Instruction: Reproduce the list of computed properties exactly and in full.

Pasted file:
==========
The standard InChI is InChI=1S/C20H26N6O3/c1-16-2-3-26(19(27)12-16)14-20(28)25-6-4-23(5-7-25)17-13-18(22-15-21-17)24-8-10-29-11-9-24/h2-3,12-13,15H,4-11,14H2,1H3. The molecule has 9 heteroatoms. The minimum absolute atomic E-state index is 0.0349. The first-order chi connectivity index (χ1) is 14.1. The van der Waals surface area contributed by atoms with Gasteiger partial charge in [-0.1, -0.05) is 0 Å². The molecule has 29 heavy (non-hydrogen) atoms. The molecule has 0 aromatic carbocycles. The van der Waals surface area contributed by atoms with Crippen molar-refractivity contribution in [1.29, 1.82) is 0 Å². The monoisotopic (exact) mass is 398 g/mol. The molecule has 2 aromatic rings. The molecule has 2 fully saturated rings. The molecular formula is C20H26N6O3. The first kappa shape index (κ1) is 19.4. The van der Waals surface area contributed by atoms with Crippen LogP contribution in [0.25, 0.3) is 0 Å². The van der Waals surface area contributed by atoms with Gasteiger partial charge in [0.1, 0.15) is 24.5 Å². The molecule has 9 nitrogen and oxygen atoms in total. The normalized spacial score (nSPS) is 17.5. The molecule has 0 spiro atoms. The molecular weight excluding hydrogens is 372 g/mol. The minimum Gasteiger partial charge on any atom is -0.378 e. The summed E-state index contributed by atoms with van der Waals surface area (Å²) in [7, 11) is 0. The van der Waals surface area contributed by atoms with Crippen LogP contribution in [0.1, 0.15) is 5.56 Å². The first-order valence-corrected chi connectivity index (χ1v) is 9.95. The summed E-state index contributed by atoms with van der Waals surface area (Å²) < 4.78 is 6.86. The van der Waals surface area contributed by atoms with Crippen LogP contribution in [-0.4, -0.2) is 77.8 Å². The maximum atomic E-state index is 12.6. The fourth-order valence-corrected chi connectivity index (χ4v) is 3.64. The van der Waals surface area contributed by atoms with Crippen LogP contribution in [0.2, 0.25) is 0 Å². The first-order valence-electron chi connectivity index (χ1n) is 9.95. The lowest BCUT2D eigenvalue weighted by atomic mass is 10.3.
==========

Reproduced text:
The standard InChI is InChI=1S/C20H26N6O3/c1-16-2-3-26(19(27)12-16)14-20(28)25-6-4-23(5-7-25)17-13-18(22-15-21-17)24-8-10-29-11-9-24/h2-3,12-13,15H,4-11,14H2,1H3. The molecule has 9 heteroatoms. The minimum absolute atomic E-state index is 0.0349. The first-order chi connectivity index (χ1) is 14.1. The van der Waals surface area contributed by atoms with Gasteiger partial charge in [-0.1, -0.05) is 0 Å². The molecule has 29 heavy (non-hydrogen) atoms. The molecule has 0 aromatic carbocycles. The van der Waals surface area contributed by atoms with Crippen molar-refractivity contribution in [1.29, 1.82) is 0 Å². The monoisotopic (exact) mass is 398 g/mol. The molecule has 2 aromatic rings. The molecule has 2 fully saturated rings. The molecular formula is C20H26N6O3. The first kappa shape index (κ1) is 19.4. The van der Waals surface area contributed by atoms with Crippen LogP contribution in [0.25, 0.3) is 0 Å². The van der Waals surface area contributed by atoms with Gasteiger partial charge in [0.1, 0.15) is 24.5 Å². The molecule has 9 nitrogen and oxygen atoms in total. The normalized spacial score (nSPS) is 17.5. The molecule has 0 spiro atoms. The molecular weight excluding hydrogens is 372 g/mol. The minimum Gasteiger partial charge on any atom is -0.378 e. The summed E-state index contributed by atoms with van der Waals surface area (Å²) in [7, 11) is 0. The van der Waals surface area contributed by atoms with Crippen LogP contribution in [0.1, 0.15) is 5.56 Å². The first-order valence-corrected chi connectivity index (χ1v) is 9.95. The summed E-state index contributed by atoms with van der Waals surface area (Å²) < 4.78 is 6.86. The van der Waals surface area contributed by atoms with Crippen LogP contribution in [-0.4, -0.2) is 77.8 Å². The maximum atomic E-state index is 12.6. The fourth-order valence-corrected chi connectivity index (χ4v) is 3.64. The van der Waals surface area contributed by atoms with Crippen LogP contribution in [0.2, 0.25) is 0 Å². The first-order valence-electron chi connectivity index (χ1n) is 9.95. The lowest BCUT2D eigenvalue weighted by atomic mass is 10.3.